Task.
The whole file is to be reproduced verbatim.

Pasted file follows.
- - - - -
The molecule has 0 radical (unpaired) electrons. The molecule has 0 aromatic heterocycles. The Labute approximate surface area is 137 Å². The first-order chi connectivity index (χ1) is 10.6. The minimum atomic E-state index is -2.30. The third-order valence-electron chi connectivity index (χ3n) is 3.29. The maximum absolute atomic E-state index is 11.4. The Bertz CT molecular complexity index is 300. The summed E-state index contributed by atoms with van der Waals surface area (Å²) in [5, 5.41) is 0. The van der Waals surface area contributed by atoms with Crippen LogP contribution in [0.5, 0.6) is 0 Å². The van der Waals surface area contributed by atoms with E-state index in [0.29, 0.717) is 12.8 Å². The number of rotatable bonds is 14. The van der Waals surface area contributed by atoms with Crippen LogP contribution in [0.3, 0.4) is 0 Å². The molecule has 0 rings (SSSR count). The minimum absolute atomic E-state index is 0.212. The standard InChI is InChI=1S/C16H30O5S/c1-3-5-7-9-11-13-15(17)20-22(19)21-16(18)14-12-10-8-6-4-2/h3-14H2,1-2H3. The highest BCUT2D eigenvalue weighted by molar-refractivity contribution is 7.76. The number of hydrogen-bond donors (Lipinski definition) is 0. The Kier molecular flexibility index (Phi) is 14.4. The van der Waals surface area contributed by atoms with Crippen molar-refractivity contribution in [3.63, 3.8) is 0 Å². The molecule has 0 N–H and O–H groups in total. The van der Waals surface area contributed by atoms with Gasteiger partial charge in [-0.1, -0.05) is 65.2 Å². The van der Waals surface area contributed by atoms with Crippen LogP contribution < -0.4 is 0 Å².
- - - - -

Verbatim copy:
The molecule has 0 radical (unpaired) electrons. The molecule has 0 aromatic heterocycles. The Labute approximate surface area is 137 Å². The first-order chi connectivity index (χ1) is 10.6. The minimum atomic E-state index is -2.30. The third-order valence-electron chi connectivity index (χ3n) is 3.29. The maximum absolute atomic E-state index is 11.4. The Bertz CT molecular complexity index is 300. The summed E-state index contributed by atoms with van der Waals surface area (Å²) in [5, 5.41) is 0. The van der Waals surface area contributed by atoms with Crippen LogP contribution in [0.5, 0.6) is 0 Å². The van der Waals surface area contributed by atoms with E-state index in [0.29, 0.717) is 12.8 Å². The number of rotatable bonds is 14. The van der Waals surface area contributed by atoms with Crippen LogP contribution in [0.3, 0.4) is 0 Å². The molecule has 0 rings (SSSR count). The minimum absolute atomic E-state index is 0.212. The standard InChI is InChI=1S/C16H30O5S/c1-3-5-7-9-11-13-15(17)20-22(19)21-16(18)14-12-10-8-6-4-2/h3-14H2,1-2H3. The highest BCUT2D eigenvalue weighted by molar-refractivity contribution is 7.76. The number of hydrogen-bond donors (Lipinski definition) is 0. The Kier molecular flexibility index (Phi) is 14.4. The van der Waals surface area contributed by atoms with Crippen molar-refractivity contribution in [3.63, 3.8) is 0 Å². The molecule has 0 N–H and O–H groups in total. The van der Waals surface area contributed by atoms with Gasteiger partial charge in [-0.1, -0.05) is 65.2 Å². The van der Waals surface area contributed by atoms with Crippen LogP contribution < -0.4 is 0 Å².